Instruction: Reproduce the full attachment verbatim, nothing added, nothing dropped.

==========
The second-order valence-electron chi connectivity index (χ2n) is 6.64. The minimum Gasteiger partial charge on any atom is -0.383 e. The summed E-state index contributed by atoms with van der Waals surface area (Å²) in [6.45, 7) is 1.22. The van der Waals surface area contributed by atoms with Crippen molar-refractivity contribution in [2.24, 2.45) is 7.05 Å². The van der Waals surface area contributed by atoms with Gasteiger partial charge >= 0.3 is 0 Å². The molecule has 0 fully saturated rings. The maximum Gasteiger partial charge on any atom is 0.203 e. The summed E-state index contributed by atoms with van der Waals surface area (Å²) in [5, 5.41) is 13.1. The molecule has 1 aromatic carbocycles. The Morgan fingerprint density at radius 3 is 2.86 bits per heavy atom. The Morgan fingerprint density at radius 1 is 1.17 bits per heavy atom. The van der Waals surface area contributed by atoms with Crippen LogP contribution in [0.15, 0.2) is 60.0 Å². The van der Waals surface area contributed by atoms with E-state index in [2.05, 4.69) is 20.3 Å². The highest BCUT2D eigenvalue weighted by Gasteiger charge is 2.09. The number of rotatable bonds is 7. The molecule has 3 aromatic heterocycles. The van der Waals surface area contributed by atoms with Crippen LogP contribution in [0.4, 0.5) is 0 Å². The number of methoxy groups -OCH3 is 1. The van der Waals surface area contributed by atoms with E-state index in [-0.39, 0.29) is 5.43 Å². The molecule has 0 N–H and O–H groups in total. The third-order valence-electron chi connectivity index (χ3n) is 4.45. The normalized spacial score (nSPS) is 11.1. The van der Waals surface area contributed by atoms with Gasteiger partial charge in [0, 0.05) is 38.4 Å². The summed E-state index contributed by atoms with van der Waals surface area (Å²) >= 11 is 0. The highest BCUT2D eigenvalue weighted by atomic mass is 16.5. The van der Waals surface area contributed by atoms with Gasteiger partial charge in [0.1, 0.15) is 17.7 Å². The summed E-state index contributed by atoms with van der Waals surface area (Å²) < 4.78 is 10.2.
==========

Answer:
The second-order valence-electron chi connectivity index (χ2n) is 6.64. The minimum Gasteiger partial charge on any atom is -0.383 e. The summed E-state index contributed by atoms with van der Waals surface area (Å²) in [6.45, 7) is 1.22. The van der Waals surface area contributed by atoms with Crippen molar-refractivity contribution in [2.24, 2.45) is 7.05 Å². The van der Waals surface area contributed by atoms with Gasteiger partial charge >= 0.3 is 0 Å². The molecule has 0 fully saturated rings. The maximum Gasteiger partial charge on any atom is 0.203 e. The summed E-state index contributed by atoms with van der Waals surface area (Å²) in [5, 5.41) is 13.1. The molecule has 1 aromatic carbocycles. The Morgan fingerprint density at radius 3 is 2.86 bits per heavy atom. The Morgan fingerprint density at radius 1 is 1.17 bits per heavy atom. The van der Waals surface area contributed by atoms with Crippen LogP contribution in [0.15, 0.2) is 60.0 Å². The van der Waals surface area contributed by atoms with E-state index in [2.05, 4.69) is 20.3 Å². The highest BCUT2D eigenvalue weighted by Gasteiger charge is 2.09. The number of rotatable bonds is 7. The molecule has 3 aromatic heterocycles. The van der Waals surface area contributed by atoms with Crippen LogP contribution in [0.4, 0.5) is 0 Å². The number of methoxy groups -OCH3 is 1. The van der Waals surface area contributed by atoms with E-state index in [-0.39, 0.29) is 5.43 Å². The molecule has 0 N–H and O–H groups in total. The third-order valence-electron chi connectivity index (χ3n) is 4.45. The normalized spacial score (nSPS) is 11.1. The van der Waals surface area contributed by atoms with Gasteiger partial charge in [0, 0.05) is 38.4 Å². The summed E-state index contributed by atoms with van der Waals surface area (Å²) >= 11 is 0. The highest BCUT2D eigenvalue weighted by atomic mass is 16.5. The van der Waals surface area contributed by atoms with Gasteiger partial charge in [0.1, 0.15) is 17.7 Å². The summed E-state index contributed by atoms with van der Waals surface area (Å²) < 4.78 is 10.2.